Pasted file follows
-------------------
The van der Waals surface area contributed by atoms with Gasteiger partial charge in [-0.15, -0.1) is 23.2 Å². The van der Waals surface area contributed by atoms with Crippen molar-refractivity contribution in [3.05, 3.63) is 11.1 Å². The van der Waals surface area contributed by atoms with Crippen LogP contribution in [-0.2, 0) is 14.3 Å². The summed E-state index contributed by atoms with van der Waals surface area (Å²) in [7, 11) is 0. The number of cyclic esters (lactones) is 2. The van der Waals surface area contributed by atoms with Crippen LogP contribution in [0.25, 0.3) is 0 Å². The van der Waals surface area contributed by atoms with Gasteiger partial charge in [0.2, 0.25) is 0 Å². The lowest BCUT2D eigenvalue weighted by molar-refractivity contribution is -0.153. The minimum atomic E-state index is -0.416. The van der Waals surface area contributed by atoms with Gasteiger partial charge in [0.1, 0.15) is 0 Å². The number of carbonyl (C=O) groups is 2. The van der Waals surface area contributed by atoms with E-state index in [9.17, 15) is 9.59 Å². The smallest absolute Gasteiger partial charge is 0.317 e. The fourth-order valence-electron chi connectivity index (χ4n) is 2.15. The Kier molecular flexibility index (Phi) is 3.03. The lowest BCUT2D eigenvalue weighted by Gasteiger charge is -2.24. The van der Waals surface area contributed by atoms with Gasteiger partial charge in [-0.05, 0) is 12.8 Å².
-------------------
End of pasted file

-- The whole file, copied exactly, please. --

The van der Waals surface area contributed by atoms with Gasteiger partial charge in [-0.15, -0.1) is 23.2 Å². The van der Waals surface area contributed by atoms with Crippen molar-refractivity contribution in [3.05, 3.63) is 11.1 Å². The van der Waals surface area contributed by atoms with Crippen LogP contribution in [-0.2, 0) is 14.3 Å². The summed E-state index contributed by atoms with van der Waals surface area (Å²) in [7, 11) is 0. The number of cyclic esters (lactones) is 2. The van der Waals surface area contributed by atoms with Crippen LogP contribution in [0.25, 0.3) is 0 Å². The van der Waals surface area contributed by atoms with Gasteiger partial charge in [0.2, 0.25) is 0 Å². The lowest BCUT2D eigenvalue weighted by molar-refractivity contribution is -0.153. The minimum atomic E-state index is -0.416. The van der Waals surface area contributed by atoms with Gasteiger partial charge in [0.1, 0.15) is 0 Å². The number of carbonyl (C=O) groups is 2. The van der Waals surface area contributed by atoms with E-state index in [9.17, 15) is 9.59 Å². The smallest absolute Gasteiger partial charge is 0.317 e. The fourth-order valence-electron chi connectivity index (χ4n) is 2.15. The Kier molecular flexibility index (Phi) is 3.03. The lowest BCUT2D eigenvalue weighted by Gasteiger charge is -2.24. The van der Waals surface area contributed by atoms with Gasteiger partial charge in [-0.05, 0) is 12.8 Å².